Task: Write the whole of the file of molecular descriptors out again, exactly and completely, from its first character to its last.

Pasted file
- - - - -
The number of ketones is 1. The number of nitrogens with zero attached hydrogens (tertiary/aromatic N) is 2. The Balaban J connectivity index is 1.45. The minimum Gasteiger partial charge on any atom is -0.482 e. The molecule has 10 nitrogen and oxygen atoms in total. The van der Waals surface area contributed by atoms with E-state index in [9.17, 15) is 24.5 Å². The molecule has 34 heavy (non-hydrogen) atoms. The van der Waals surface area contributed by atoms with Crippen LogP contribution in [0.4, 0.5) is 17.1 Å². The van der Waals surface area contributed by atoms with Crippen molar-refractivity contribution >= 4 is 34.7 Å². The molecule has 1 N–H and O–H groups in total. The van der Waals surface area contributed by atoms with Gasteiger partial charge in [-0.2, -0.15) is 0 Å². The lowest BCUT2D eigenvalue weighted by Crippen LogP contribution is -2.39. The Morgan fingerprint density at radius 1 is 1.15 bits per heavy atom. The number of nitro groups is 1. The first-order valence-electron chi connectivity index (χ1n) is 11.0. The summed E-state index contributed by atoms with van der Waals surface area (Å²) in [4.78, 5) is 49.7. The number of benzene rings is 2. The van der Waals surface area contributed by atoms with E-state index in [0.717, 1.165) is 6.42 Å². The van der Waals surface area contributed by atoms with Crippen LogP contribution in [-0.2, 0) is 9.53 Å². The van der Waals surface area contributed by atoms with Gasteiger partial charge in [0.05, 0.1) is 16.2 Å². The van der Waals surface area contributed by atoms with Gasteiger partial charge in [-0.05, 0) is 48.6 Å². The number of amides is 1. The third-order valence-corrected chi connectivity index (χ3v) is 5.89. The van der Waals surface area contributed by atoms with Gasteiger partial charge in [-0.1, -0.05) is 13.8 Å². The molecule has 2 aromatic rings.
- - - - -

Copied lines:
The number of ketones is 1. The number of nitrogens with zero attached hydrogens (tertiary/aromatic N) is 2. The Balaban J connectivity index is 1.45. The minimum Gasteiger partial charge on any atom is -0.482 e. The molecule has 10 nitrogen and oxygen atoms in total. The van der Waals surface area contributed by atoms with E-state index in [9.17, 15) is 24.5 Å². The molecule has 34 heavy (non-hydrogen) atoms. The van der Waals surface area contributed by atoms with Crippen LogP contribution in [0.4, 0.5) is 17.1 Å². The van der Waals surface area contributed by atoms with Crippen molar-refractivity contribution >= 4 is 34.7 Å². The molecule has 1 N–H and O–H groups in total. The van der Waals surface area contributed by atoms with Gasteiger partial charge in [-0.2, -0.15) is 0 Å². The lowest BCUT2D eigenvalue weighted by Crippen LogP contribution is -2.39. The Morgan fingerprint density at radius 1 is 1.15 bits per heavy atom. The number of nitro groups is 1. The first-order valence-electron chi connectivity index (χ1n) is 11.0. The summed E-state index contributed by atoms with van der Waals surface area (Å²) in [4.78, 5) is 49.7. The number of benzene rings is 2. The van der Waals surface area contributed by atoms with E-state index in [0.717, 1.165) is 6.42 Å². The van der Waals surface area contributed by atoms with Crippen LogP contribution in [-0.2, 0) is 9.53 Å². The van der Waals surface area contributed by atoms with Gasteiger partial charge in [0.05, 0.1) is 16.2 Å². The van der Waals surface area contributed by atoms with Gasteiger partial charge in [-0.05, 0) is 48.6 Å². The number of amides is 1. The third-order valence-corrected chi connectivity index (χ3v) is 5.89. The van der Waals surface area contributed by atoms with Gasteiger partial charge in [-0.1, -0.05) is 13.8 Å². The molecule has 2 aromatic rings.